There has long been a preoccupation in games criticism about finding a master critic to call its own, a Robert Ebert to bring a authoritatively voice to a highly contentious medium. I don't think the Brainy Gamer podcast's Michael Abbott is ever going to be that sort of figure, however he has showed signs that he shares some of the qualities that made Peel so important to the development British music.

Saturday, 25 February 2012

I was never any good at skiping

“if dialogue can be skipped in games, then why not combat?”

I cant help but wonder if  perhaps another question should be asked, that if ANY element of a game can be skipped without effect then why is it in the game at all?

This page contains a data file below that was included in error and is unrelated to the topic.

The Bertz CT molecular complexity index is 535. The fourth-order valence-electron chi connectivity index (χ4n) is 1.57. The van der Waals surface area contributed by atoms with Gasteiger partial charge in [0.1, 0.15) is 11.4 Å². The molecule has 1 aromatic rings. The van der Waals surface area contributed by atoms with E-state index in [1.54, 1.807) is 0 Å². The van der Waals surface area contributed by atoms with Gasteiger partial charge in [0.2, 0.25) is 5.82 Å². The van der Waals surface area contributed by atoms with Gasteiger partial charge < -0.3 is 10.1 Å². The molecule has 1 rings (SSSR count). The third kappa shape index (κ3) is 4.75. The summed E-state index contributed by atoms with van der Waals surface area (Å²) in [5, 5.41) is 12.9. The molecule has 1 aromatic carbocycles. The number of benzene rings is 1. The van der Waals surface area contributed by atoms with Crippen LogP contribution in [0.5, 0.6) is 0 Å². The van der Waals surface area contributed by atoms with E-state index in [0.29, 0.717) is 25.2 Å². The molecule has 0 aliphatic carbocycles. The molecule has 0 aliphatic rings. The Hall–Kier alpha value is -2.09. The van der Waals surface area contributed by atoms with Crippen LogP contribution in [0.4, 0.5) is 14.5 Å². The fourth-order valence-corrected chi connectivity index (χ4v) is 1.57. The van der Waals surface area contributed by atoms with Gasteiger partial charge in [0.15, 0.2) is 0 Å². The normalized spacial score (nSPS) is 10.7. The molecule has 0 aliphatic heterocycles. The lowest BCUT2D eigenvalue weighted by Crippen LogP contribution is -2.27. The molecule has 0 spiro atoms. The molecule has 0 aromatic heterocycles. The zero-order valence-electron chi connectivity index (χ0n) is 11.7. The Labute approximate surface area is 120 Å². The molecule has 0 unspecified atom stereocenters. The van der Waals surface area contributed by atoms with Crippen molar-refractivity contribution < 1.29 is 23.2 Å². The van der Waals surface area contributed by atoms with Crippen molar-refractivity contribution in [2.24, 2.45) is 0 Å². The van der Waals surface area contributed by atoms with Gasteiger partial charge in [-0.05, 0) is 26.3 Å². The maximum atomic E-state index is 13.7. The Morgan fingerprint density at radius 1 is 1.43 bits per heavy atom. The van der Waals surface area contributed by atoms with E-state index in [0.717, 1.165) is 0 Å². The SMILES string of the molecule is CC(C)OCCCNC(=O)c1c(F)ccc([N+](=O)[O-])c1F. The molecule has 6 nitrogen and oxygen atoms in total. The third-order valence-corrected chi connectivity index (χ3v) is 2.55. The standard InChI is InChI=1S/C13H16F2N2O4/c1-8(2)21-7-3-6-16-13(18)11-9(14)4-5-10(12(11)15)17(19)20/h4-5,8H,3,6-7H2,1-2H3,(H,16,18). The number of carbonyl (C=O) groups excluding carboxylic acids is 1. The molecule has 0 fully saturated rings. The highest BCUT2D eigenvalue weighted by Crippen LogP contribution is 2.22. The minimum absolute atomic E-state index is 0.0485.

When combat is totally meaningless wanting to skip it is not only fine, but the rational response.*

Any time I play a game and see a character hacked down in combat one minute, and up good as new spouting his life story the next, my heart sinks a little. It just seems sloppy devaluing both the gameplay and the story, and gets progressively more jarring more strictly delineated a game places these elements.

It just seems so limiting, I need to see more if I ever want this to stop skipping from being a rational choice for me. What about companion npc's who are in danger when I enter combat? or characters who expressed themselves through actions as well as words? Perhaps even combat paced to allow for moments of calm where dialogue can occur.